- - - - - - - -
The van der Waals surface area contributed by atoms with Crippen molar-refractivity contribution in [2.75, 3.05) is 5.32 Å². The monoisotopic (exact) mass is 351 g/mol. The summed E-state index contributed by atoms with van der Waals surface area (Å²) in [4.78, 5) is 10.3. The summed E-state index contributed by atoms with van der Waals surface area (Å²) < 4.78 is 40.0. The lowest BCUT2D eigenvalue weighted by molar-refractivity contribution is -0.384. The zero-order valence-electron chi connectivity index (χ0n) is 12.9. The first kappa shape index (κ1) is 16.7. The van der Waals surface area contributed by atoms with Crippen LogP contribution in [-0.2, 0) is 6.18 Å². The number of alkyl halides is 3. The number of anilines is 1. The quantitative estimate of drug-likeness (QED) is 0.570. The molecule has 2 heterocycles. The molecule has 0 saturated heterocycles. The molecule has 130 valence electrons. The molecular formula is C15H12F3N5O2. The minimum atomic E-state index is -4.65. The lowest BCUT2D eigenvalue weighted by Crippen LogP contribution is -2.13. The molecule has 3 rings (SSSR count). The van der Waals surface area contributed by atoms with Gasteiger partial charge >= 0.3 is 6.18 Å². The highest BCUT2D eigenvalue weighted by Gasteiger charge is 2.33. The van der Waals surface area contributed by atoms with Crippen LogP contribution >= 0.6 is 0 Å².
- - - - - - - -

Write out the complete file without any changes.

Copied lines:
The van der Waals surface area contributed by atoms with Crippen molar-refractivity contribution in [2.75, 3.05) is 5.32 Å². The monoisotopic (exact) mass is 351 g/mol. The summed E-state index contributed by atoms with van der Waals surface area (Å²) in [4.78, 5) is 10.3. The summed E-state index contributed by atoms with van der Waals surface area (Å²) < 4.78 is 40.0. The lowest BCUT2D eigenvalue weighted by molar-refractivity contribution is -0.384. The zero-order valence-electron chi connectivity index (χ0n) is 12.9. The first kappa shape index (κ1) is 16.7. The van der Waals surface area contributed by atoms with Crippen LogP contribution in [-0.2, 0) is 6.18 Å². The number of alkyl halides is 3. The number of anilines is 1. The quantitative estimate of drug-likeness (QED) is 0.570. The molecule has 2 heterocycles. The molecule has 0 saturated heterocycles. The molecule has 130 valence electrons. The molecular formula is C15H12F3N5O2. The minimum atomic E-state index is -4.65. The lowest BCUT2D eigenvalue weighted by Crippen LogP contribution is -2.13. The molecule has 3 rings (SSSR count). The van der Waals surface area contributed by atoms with Gasteiger partial charge >= 0.3 is 6.18 Å². The highest BCUT2D eigenvalue weighted by Gasteiger charge is 2.33. The van der Waals surface area contributed by atoms with Crippen LogP contribution >= 0.6 is 0 Å².